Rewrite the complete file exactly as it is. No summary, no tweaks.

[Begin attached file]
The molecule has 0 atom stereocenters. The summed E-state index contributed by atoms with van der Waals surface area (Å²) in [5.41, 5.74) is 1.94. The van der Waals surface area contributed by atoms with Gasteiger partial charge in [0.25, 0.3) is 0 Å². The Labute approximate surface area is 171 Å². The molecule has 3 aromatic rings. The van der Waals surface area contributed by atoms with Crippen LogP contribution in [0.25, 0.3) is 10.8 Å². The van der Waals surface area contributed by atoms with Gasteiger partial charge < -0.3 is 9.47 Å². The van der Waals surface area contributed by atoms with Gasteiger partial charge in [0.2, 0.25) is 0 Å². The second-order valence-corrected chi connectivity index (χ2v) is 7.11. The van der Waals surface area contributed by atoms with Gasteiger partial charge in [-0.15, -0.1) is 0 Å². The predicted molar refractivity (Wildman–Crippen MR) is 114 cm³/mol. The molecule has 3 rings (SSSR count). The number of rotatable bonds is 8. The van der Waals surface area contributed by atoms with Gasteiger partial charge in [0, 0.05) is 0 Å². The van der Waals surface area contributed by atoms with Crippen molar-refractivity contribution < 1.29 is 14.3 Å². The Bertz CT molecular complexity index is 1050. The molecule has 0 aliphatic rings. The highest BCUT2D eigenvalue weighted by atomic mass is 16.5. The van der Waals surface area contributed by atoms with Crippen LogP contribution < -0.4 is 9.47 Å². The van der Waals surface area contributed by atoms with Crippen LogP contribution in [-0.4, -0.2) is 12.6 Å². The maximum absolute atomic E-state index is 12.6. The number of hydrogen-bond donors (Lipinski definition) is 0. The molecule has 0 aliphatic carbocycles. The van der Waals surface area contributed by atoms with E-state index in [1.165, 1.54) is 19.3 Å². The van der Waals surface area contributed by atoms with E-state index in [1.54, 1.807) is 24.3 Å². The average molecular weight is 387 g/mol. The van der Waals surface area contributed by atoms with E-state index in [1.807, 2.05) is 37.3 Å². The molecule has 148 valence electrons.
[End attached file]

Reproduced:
The molecule has 0 atom stereocenters. The summed E-state index contributed by atoms with van der Waals surface area (Å²) in [5.41, 5.74) is 1.94. The van der Waals surface area contributed by atoms with Gasteiger partial charge in [0.25, 0.3) is 0 Å². The Labute approximate surface area is 171 Å². The molecule has 3 aromatic rings. The van der Waals surface area contributed by atoms with Crippen LogP contribution in [0.25, 0.3) is 10.8 Å². The van der Waals surface area contributed by atoms with Gasteiger partial charge < -0.3 is 9.47 Å². The van der Waals surface area contributed by atoms with Gasteiger partial charge in [0.2, 0.25) is 0 Å². The second-order valence-corrected chi connectivity index (χ2v) is 7.11. The van der Waals surface area contributed by atoms with Gasteiger partial charge in [-0.15, -0.1) is 0 Å². The predicted molar refractivity (Wildman–Crippen MR) is 114 cm³/mol. The molecule has 3 rings (SSSR count). The number of rotatable bonds is 8. The van der Waals surface area contributed by atoms with Gasteiger partial charge in [0, 0.05) is 0 Å². The van der Waals surface area contributed by atoms with Crippen molar-refractivity contribution < 1.29 is 14.3 Å². The Bertz CT molecular complexity index is 1050. The molecule has 0 aliphatic rings. The highest BCUT2D eigenvalue weighted by atomic mass is 16.5. The van der Waals surface area contributed by atoms with Crippen LogP contribution < -0.4 is 9.47 Å². The van der Waals surface area contributed by atoms with Crippen LogP contribution in [-0.4, -0.2) is 12.6 Å². The maximum absolute atomic E-state index is 12.6. The number of hydrogen-bond donors (Lipinski definition) is 0. The molecule has 0 aliphatic carbocycles. The van der Waals surface area contributed by atoms with E-state index in [1.165, 1.54) is 19.3 Å². The van der Waals surface area contributed by atoms with E-state index in [1.54, 1.807) is 24.3 Å². The average molecular weight is 387 g/mol. The van der Waals surface area contributed by atoms with E-state index in [1.807, 2.05) is 37.3 Å². The molecule has 148 valence electrons.